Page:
10 Smart Tips for Properly Stocking and Organizing Your Pantry, According to Grocery Store Workers
If cooking is an art, then keeping your groceries organized is more of a science. This goes here. That goes there. Systems in your fridge, pantry, and cabinets don’t just keep things neat — they make sure you can easily see what you have. And that means you’ll waste less food and you’ll cut down on buying things you already have (but didn’t realize). Being able to see what you have might even inspire you to cook more often: “When your pantry is organized and intelligible, you’re more likely to prepare and enjoy your food than cave into eating out,” says Lauren Lyons, general manager of Kensington Community Food Co-op in Philadelphia.
The hard part is coming up with a working system. If you’re in need of pantry-organizing tips, look no further than these great ideas from the pros. Here are 10 smart tips for stocking your home pantry, according to grocery store employees.
1. Rotate your newest items to the back.
“Every time we bring in new items, they go to the back, and the older things go in the front,” says Chris Mentzer, director of operations at Rastelli Market Fresh in New Jersey. If your pantry isn’t currently organized by date, Mentzer suggests rotating your items so that the freshest items are in the back. That way, you’ll always grab (and eat) the soonest-expiring foods first.
2. Check your supplies routinely.
Even the most orderly grocery stores end up with expired or damaged food on the shelves, and the same thing can happen in your kitchen. Molly Siegler, senior program manager for culinary development at Whole Foods Market, recommends routinely scanning your shelves for expired foods to make sure you don’t eat something that could make you sick. She even recommends smelling your herbs and spices and tossing them if you can’t smell anything, even if they aren’t technically expired.
3. Keep regularly used items at eye level.
Grocery stores put food they want to sell at eye level. Siegler says you can implement a similar practice in your home, keeping your most-used foods front and center. “Store the items that you use most frequently at eye level and keep kid-friendly items on lower shelves,” she says. “High shelves and out-of-the-way nooks are great for back stock or items that are rarely used.”
4. Only buy what you need.
Just like grocery stores only order goods they expect to sell, Mentzer suggests only bringing home what you’ll need and use — especially when it comes to sizes. For example, let’s say you spot a great deal on large bottle of hot sauce. You’ll probably only use a dash every now and then, so you probably don’t really need it. Maybe a smaller bottle makes more sense? “This practice keeps your groceries fresher for longer and saves storage space,” Mentzer says.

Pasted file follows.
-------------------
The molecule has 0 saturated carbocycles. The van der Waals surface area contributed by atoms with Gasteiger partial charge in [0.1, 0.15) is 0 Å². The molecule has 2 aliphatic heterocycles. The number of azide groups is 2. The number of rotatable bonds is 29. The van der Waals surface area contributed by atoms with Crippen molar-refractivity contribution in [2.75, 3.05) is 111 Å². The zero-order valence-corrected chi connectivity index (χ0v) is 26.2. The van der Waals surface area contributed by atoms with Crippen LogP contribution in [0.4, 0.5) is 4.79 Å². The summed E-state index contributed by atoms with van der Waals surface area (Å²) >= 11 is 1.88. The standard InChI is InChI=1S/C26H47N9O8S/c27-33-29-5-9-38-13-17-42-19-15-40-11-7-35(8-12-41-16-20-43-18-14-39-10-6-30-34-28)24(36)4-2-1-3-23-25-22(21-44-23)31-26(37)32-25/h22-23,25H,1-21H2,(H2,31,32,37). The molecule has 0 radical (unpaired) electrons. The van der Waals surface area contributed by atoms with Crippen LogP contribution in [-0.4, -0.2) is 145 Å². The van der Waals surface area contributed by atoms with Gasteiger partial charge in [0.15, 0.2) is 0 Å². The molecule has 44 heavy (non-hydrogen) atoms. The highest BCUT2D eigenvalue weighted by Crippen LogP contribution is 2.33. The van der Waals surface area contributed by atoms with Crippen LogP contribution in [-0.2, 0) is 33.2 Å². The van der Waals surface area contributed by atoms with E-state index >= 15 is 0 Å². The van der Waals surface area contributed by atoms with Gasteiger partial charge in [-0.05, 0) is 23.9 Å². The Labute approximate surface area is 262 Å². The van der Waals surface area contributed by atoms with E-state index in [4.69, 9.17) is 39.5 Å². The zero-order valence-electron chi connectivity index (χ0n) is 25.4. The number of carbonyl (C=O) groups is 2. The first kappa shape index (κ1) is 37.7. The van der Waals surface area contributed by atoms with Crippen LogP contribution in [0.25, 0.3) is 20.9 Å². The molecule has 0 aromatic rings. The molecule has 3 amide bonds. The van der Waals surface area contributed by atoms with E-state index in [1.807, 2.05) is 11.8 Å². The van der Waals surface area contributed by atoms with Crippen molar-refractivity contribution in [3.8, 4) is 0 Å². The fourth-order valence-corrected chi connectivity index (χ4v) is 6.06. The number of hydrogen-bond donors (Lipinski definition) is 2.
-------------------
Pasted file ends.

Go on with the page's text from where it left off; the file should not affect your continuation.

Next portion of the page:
5. Don’t stack cans.
It may seem more efficient to stack canned goods, but that’s a good way to end up with dents … or bruised toes! (Even at the grocery store, you’ll rarely find cans stacked much higher than two at a time.) Instead, consider a special organizer. It may take up a little more space than you’d like, but it’ll end up preventing a hassle later on, says Mentzer.
6. Alphabetize your spices.
Ever notice how easy it is to find herbs and spices on grocery store shelves? That’s because they’re usually alphabetized, Mentzer says. Try storing your most-used seasonings close to your cooking area, and keep the rest in alphabetical order in a drawer or on a spice rack in your pantry.
7. Keep heavy items on the bottom.
This one’s purely for safety: Always keep large items, like bags of rice or appliances, on lower shelves like the grocery store does. “You don’t want anything big or heavy on top that can fall and hurt you,” says Mentzer.
8. Group like items together.
Grocery stores often group similar items together, which makes it more convenient for customers to find what they need. Desi Cerekja, store director at Safeway, in Silver Firs, Washington, recommends adopting the same practice at home. For example, you could keep peanut butter and jelly, ketchup and mustard, and coffee and tea in the same zones. “Similar to how we organize by aisle, you’ll quickly be able to locate what you need,” Cerejka says.
9. Track your consumption.
Another simple-but-effective tip: Keep an inventory (the way your grocery store does), so that you know what you have and, ultimately, what you’re actually using. “By tracking your consumption, you can save money and prevent waste in the future, especially if certain products are perishable,” Cerejka says.
Jon Roesser, general manager of Weavers Way Co-op in Philadelphia, suggests “auditing” your pantry once a quarter or so. “Optimally, we are reviewing each category regularly and purging out low-turning items,” he says. “If after six months a product doesn’t have sufficient turns, it hasn’t earned a spot on our shelves.” Likewise, if you find that certain pantry items are languishing in the back of your shelves, see if you can donate them and make a note not to re-purchase.
10. Label your shelves.
When they get new deliveries, grocery store employees quickly stock shelves because they know where everything goes. Cerejka recommends following suit at home by labeling your own pantry shelves, which can help you save time when you go into the pantry and stay organized. Plus, you’ll be less tempted to put things back in random places.
How do you organize your pantry? Tell us your ideas in the comments below.
Get the Kitchn Daily in your inbox.